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September 1961

Effects of Hexavalent and Trivalent Chromium Compounds on the Skin

Author Affiliations


From the Section of Industrial Dermatology, Department of Dermatology, School of Medicine, University of Pennsylvania.

Arch Dermatol. 1961;84(3):404-409. doi:10.1001/archderm.1961.01580150050009

This report is a continuation of previous investigations dealing with the effects of chromium compounds on the skin.1-3 The purpose of the present study is to report the effects of hexavalent and trivalent chromium compounds in clinical and laboratory studies of the role of chromium compounds in shoe leather dermatitis, of absorption of hexavalent and trivalent chromium compounds in the skin of guinea pigs, and of conjugation between chromium salts with various proteins and the inactivation of chromium reactions.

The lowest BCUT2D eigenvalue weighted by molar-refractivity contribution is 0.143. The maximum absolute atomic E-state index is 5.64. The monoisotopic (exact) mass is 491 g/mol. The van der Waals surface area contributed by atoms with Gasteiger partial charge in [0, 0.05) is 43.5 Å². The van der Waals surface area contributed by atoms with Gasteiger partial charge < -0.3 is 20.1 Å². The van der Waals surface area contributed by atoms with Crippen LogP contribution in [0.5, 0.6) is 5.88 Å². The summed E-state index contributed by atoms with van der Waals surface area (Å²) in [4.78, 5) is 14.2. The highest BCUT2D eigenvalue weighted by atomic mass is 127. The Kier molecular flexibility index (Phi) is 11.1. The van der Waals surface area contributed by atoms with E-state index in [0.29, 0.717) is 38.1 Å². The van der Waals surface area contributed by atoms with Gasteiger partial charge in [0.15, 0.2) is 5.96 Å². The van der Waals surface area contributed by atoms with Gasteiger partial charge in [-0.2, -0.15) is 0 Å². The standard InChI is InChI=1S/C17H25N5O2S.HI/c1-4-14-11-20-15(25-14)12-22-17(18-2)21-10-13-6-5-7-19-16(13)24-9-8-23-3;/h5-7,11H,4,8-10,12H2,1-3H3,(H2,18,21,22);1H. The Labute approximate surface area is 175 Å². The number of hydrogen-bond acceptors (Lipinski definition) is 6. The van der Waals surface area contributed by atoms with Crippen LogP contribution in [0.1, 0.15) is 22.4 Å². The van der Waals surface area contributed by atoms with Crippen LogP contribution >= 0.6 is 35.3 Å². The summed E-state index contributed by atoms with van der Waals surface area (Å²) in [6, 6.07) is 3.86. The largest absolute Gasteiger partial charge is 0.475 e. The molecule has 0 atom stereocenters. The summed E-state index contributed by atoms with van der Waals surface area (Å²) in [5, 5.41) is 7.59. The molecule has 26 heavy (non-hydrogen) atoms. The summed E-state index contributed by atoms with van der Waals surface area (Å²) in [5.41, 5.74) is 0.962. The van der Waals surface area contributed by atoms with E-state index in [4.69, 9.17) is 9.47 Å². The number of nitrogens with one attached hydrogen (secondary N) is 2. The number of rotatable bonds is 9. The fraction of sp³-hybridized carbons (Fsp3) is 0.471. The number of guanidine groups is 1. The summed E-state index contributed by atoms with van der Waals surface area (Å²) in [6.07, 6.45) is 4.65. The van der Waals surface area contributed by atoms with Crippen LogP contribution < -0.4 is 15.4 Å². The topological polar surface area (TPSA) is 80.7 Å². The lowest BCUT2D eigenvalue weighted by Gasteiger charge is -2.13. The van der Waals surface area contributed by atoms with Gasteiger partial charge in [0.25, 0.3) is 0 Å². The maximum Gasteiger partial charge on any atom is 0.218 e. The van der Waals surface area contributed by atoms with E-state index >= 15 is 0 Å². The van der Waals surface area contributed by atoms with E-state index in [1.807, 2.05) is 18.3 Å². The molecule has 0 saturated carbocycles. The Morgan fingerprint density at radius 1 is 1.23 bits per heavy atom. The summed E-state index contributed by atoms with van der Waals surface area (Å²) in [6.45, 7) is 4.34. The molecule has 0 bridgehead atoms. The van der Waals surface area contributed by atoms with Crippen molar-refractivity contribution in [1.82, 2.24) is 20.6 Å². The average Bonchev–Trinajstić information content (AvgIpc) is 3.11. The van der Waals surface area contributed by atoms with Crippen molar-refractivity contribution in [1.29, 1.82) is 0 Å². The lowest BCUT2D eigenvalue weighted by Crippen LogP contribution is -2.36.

I. Chromium Compounds in the Causation of Shoe Leather Dermatitis  In the most recent study,4 we demonstrated the capacity of human sweat to extract chromium from chrome-tanned leathers. The findings support the observations reported by leather chemists. The chromium compounds extracted were both hexavalent and trivalent, as shown by polarographic studies. The nature of the chromium extracted was determined by spectrophotometric analyses; the trivalent chromium is in the form

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